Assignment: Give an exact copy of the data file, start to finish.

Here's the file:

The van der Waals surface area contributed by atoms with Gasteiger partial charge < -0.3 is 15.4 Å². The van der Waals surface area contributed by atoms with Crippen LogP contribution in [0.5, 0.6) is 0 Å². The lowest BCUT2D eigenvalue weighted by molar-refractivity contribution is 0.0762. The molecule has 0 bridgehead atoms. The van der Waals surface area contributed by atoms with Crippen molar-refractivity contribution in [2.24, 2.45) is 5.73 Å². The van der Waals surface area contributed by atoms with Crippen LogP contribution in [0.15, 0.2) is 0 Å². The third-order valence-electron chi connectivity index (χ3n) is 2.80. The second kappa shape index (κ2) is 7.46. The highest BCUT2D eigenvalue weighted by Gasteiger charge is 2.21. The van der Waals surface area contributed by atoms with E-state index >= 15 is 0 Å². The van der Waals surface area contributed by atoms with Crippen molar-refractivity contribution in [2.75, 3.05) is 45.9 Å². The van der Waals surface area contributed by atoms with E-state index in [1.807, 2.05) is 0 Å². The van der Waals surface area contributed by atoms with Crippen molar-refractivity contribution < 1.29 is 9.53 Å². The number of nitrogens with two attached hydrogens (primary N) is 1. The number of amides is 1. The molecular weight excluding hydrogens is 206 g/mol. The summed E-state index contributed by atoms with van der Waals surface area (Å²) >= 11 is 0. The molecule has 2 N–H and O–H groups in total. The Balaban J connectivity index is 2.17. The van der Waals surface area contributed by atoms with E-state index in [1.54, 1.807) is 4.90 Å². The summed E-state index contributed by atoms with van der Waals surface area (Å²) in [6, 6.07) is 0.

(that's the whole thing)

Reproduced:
The van der Waals surface area contributed by atoms with Gasteiger partial charge < -0.3 is 15.4 Å². The van der Waals surface area contributed by atoms with Crippen LogP contribution in [0.5, 0.6) is 0 Å². The lowest BCUT2D eigenvalue weighted by molar-refractivity contribution is 0.0762. The molecule has 0 bridgehead atoms. The van der Waals surface area contributed by atoms with Crippen molar-refractivity contribution in [2.24, 2.45) is 5.73 Å². The van der Waals surface area contributed by atoms with Crippen LogP contribution in [0.15, 0.2) is 0 Å². The third-order valence-electron chi connectivity index (χ3n) is 2.80. The second kappa shape index (κ2) is 7.46. The highest BCUT2D eigenvalue weighted by Gasteiger charge is 2.21. The van der Waals surface area contributed by atoms with E-state index >= 15 is 0 Å². The van der Waals surface area contributed by atoms with Crippen molar-refractivity contribution in [2.75, 3.05) is 45.9 Å². The van der Waals surface area contributed by atoms with E-state index in [1.807, 2.05) is 0 Å². The van der Waals surface area contributed by atoms with Crippen molar-refractivity contribution < 1.29 is 9.53 Å². The number of nitrogens with two attached hydrogens (primary N) is 1. The number of amides is 1. The molecular weight excluding hydrogens is 206 g/mol. The summed E-state index contributed by atoms with van der Waals surface area (Å²) >= 11 is 0. The molecule has 2 N–H and O–H groups in total. The Balaban J connectivity index is 2.17. The van der Waals surface area contributed by atoms with E-state index in [1.54, 1.807) is 4.90 Å². The summed E-state index contributed by atoms with van der Waals surface area (Å²) in [6, 6.07) is 0.